Also, the lack of a thorough understanding of and grounding in the brain’s mechanics and processes makes it difficult for the book to offer practical solutions to the issues it identifies. For instance, the book fairly highlights the dangers of an overly reductionist take on life and how this may result in an unwarranted and exaggerated  sense of control over the environment. Perhaps Part 2 does a better job of offering solutions for this, but based on Part 1, the answer would be: a magical, willed return to the right side of the brain to achieve more awe, wonder and empathy.

Other books (including “Blueprint“, “How to Change Your Mind“, “The Genius Within”, “On Intelligence“) do a better job in exploring relevant brain mechanics and processes and frame questions and answers in a way that allows for more practical takeaways. 

Ultimately, what is needed is not replacing conceptual thought with empathy, awe and wonder, but improving our understanding of the increasingly complex processes that we investigate through conceptual thought. This requires an active open mind, discovering hidden logic, exploring different time frames, analyzing processes and where possible, reducing non-linear problems to linear rules that can be more helpfully employed in our decision making.

Key Takeaways:

  • The brain works mainly through inhibition.
    • Preventing the inappropriate response, rather than producing the right one.
    • Related: free won’t, rather than freewill.
  • All cognition is a process of recognition.
    • We recognize something only if we already have a model in our brain.
  • Knowledge relies on distinctions.
    • We can’t experience something unless there is a change or difference.

Key Concepts

Brains are asymmetric, consisting of a left and right hemisphere

  • As brains evolved, they grew bigger, less interconnected and more asymmetric.
    • Resulting in the creation of two autonomous hemispheres (left and right).
    • Connected through the corpus callosum:
      • A band of neuronal tissues connecting the two hemispheres.
      • Its primary effect however is to allow one hemisphere to inhibit the other.
  • Division and asymmetry likely due to functional requirements.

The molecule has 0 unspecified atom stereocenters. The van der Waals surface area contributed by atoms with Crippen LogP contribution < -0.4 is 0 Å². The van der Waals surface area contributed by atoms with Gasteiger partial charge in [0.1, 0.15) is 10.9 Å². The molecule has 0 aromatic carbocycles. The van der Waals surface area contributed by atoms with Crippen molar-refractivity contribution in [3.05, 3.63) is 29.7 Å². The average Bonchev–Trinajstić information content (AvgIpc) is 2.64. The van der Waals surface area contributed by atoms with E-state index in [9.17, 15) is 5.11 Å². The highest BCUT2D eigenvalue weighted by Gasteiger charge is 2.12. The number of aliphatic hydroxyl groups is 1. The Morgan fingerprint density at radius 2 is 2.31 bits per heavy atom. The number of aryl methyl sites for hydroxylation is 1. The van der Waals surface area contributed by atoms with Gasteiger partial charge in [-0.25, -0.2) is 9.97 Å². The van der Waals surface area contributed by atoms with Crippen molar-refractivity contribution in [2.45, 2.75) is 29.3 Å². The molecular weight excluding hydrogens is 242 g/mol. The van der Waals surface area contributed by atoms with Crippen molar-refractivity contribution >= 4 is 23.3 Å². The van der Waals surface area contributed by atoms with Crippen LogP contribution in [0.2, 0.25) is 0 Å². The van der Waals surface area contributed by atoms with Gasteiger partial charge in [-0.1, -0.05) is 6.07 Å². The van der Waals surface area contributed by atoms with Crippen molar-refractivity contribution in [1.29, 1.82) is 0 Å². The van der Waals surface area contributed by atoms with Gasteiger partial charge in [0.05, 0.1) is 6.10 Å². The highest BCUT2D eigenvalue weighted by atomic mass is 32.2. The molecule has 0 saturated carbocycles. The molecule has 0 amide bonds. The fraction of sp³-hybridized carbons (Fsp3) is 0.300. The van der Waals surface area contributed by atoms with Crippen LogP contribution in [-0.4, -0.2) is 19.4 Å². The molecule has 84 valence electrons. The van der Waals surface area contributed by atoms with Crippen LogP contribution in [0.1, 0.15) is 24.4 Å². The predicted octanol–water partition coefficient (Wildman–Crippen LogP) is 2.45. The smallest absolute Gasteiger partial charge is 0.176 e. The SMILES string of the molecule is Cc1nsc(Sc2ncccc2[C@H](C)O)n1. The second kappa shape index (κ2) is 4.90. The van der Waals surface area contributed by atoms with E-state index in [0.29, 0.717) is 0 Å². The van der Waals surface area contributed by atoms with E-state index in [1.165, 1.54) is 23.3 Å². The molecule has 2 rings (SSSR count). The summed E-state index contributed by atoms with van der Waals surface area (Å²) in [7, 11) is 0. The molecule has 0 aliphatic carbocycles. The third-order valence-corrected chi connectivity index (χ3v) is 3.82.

• Structure follows function: for instance, brain areas grow in response to (more) usage.
  • Functional requirements: evolutionary pressures of competing, incompatible needs:
    • Getting, feeding requires narrow focus.
    • Guarding and relating to others requires broad focus.
  • Adaptive response: the brain attends to the world in two separate ways.
    • Brings into being two separate worlds.
    • Avoids conflicts and interference.
  • Results in lateralization of attention, asymmetry:
    • Left = focus, experience, broken into parts, abstract, individual.
    • Right = breadth and flexibility, plan, whole, context, bonding.

 Each hemisphere has a different way of paying attention to the world

  • Right hemisphere:
    • Broad attention, ability to adjust breath of attention.
    • New information, flexibility of thought, distant relationships, unpredictable situations.
    • Widely connected, synthesizing distant connections, comes first.
    • Context: indirect interpretation, unique instances, relations between things.
    • Individual, identify unique, complex shapes.
    • Living, inter-connectedness, empathy.
    • Social, empathy, emotional perception and expression.
    • Uncertainty, maintain ambiguous thoughts.
    • Pessimistic.
    • Morality, connection to sense of self and others.
  • Left hemisphere:
    • Focused
    • What it knows, prioritizes the expected, predictive, routine situations.
    • Connected within itself (with what it knows), local view, follows.
    • Abstraction: explicit labels, internal logic, invariant representations of the world.
    • Categories, classify non-specific objects, simple shapes.
    • Impersonal.
    • Non-living, man-made objects, utility.
    • Certainty, needs to be right, confabulation.
    • Optimistic.
  • In short:
    • Left: division.
    • Right: unity.
  • Caveats:
    • Complex tasks are harder to localize.
      • Widely distributed across an array of pathways in the brain.
    • Only effortful tasks can be measured.
    • It is not what is done, but how it is done, that distinguishes the two hemispheres.